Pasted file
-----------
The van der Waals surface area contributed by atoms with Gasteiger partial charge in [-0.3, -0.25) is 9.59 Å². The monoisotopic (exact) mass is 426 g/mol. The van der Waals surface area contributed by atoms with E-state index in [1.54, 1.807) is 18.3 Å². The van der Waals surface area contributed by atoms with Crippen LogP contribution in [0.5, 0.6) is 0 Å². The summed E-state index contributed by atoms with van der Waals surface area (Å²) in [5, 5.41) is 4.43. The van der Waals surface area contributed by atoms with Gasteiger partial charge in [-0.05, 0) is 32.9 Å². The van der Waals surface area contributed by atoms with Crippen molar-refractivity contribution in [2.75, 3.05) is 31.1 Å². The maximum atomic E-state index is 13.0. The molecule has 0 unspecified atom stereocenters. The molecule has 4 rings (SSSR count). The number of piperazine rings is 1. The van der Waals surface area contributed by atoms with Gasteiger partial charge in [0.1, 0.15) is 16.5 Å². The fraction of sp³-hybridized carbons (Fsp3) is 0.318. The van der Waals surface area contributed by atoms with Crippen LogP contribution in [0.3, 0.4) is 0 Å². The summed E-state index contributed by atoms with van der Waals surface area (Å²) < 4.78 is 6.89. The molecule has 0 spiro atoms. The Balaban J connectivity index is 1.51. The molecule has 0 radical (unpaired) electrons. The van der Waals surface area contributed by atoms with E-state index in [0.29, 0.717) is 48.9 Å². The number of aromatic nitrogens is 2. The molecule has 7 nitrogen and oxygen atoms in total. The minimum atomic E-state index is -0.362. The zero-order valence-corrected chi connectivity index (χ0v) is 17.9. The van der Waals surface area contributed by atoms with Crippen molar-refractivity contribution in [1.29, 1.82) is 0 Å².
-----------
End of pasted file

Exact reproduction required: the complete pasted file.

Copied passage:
The van der Waals surface area contributed by atoms with Gasteiger partial charge in [-0.3, -0.25) is 9.59 Å². The monoisotopic (exact) mass is 426 g/mol. The van der Waals surface area contributed by atoms with E-state index in [1.54, 1.807) is 18.3 Å². The van der Waals surface area contributed by atoms with Crippen LogP contribution in [0.5, 0.6) is 0 Å². The summed E-state index contributed by atoms with van der Waals surface area (Å²) in [5, 5.41) is 4.43. The van der Waals surface area contributed by atoms with Gasteiger partial charge in [-0.05, 0) is 32.9 Å². The van der Waals surface area contributed by atoms with Crippen molar-refractivity contribution in [2.75, 3.05) is 31.1 Å². The maximum atomic E-state index is 13.0. The molecule has 0 unspecified atom stereocenters. The molecule has 4 rings (SSSR count). The number of piperazine rings is 1. The van der Waals surface area contributed by atoms with Gasteiger partial charge in [0.1, 0.15) is 16.5 Å². The fraction of sp³-hybridized carbons (Fsp3) is 0.318. The van der Waals surface area contributed by atoms with Crippen LogP contribution in [0.3, 0.4) is 0 Å². The summed E-state index contributed by atoms with van der Waals surface area (Å²) < 4.78 is 6.89. The molecule has 0 spiro atoms. The Balaban J connectivity index is 1.51. The molecule has 0 radical (unpaired) electrons. The van der Waals surface area contributed by atoms with E-state index in [0.29, 0.717) is 48.9 Å². The number of aromatic nitrogens is 2. The molecule has 7 nitrogen and oxygen atoms in total. The minimum atomic E-state index is -0.362. The zero-order valence-corrected chi connectivity index (χ0v) is 17.9. The van der Waals surface area contributed by atoms with Crippen molar-refractivity contribution in [1.29, 1.82) is 0 Å².